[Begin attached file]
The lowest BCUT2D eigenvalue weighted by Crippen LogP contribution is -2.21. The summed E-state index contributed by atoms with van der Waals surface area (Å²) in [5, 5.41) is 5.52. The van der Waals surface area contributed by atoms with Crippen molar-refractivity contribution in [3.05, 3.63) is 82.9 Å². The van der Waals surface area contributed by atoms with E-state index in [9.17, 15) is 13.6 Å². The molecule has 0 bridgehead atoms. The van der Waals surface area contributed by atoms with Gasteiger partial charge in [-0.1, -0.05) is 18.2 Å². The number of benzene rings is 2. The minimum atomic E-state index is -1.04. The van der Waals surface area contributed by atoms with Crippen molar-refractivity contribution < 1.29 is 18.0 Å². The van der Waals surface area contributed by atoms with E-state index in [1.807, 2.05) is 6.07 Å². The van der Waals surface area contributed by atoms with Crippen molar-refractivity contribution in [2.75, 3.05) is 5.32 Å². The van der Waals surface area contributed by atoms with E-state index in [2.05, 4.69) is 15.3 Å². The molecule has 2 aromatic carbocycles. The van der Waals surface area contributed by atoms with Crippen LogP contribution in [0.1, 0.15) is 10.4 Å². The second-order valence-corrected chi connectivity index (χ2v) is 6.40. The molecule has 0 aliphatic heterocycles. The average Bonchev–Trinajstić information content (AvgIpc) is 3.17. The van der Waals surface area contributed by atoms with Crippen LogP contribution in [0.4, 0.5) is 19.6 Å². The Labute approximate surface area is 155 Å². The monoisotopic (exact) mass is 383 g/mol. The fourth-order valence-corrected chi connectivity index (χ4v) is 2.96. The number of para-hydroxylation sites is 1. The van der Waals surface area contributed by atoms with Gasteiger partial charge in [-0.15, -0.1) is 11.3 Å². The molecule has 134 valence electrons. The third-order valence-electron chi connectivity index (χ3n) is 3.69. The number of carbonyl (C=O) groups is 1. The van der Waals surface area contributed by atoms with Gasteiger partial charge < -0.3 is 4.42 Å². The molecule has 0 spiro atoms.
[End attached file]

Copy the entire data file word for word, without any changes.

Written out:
The lowest BCUT2D eigenvalue weighted by Crippen LogP contribution is -2.21. The summed E-state index contributed by atoms with van der Waals surface area (Å²) in [5, 5.41) is 5.52. The van der Waals surface area contributed by atoms with Crippen molar-refractivity contribution in [3.05, 3.63) is 82.9 Å². The van der Waals surface area contributed by atoms with E-state index in [9.17, 15) is 13.6 Å². The molecule has 0 bridgehead atoms. The van der Waals surface area contributed by atoms with Gasteiger partial charge in [-0.1, -0.05) is 18.2 Å². The number of benzene rings is 2. The minimum atomic E-state index is -1.04. The van der Waals surface area contributed by atoms with Crippen molar-refractivity contribution < 1.29 is 18.0 Å². The van der Waals surface area contributed by atoms with E-state index in [1.807, 2.05) is 6.07 Å². The van der Waals surface area contributed by atoms with Crippen molar-refractivity contribution in [2.75, 3.05) is 5.32 Å². The van der Waals surface area contributed by atoms with E-state index in [2.05, 4.69) is 15.3 Å². The molecule has 2 aromatic carbocycles. The van der Waals surface area contributed by atoms with Crippen LogP contribution in [0.1, 0.15) is 10.4 Å². The second-order valence-corrected chi connectivity index (χ2v) is 6.40. The molecule has 0 aliphatic heterocycles. The average Bonchev–Trinajstić information content (AvgIpc) is 3.17. The van der Waals surface area contributed by atoms with Crippen LogP contribution in [0.4, 0.5) is 19.6 Å². The Labute approximate surface area is 155 Å². The monoisotopic (exact) mass is 383 g/mol. The fourth-order valence-corrected chi connectivity index (χ4v) is 2.96. The number of para-hydroxylation sites is 1. The van der Waals surface area contributed by atoms with Gasteiger partial charge in [-0.15, -0.1) is 11.3 Å². The molecule has 134 valence electrons. The third-order valence-electron chi connectivity index (χ3n) is 3.69. The number of carbonyl (C=O) groups is 1. The van der Waals surface area contributed by atoms with Gasteiger partial charge < -0.3 is 4.42 Å². The molecule has 0 spiro atoms.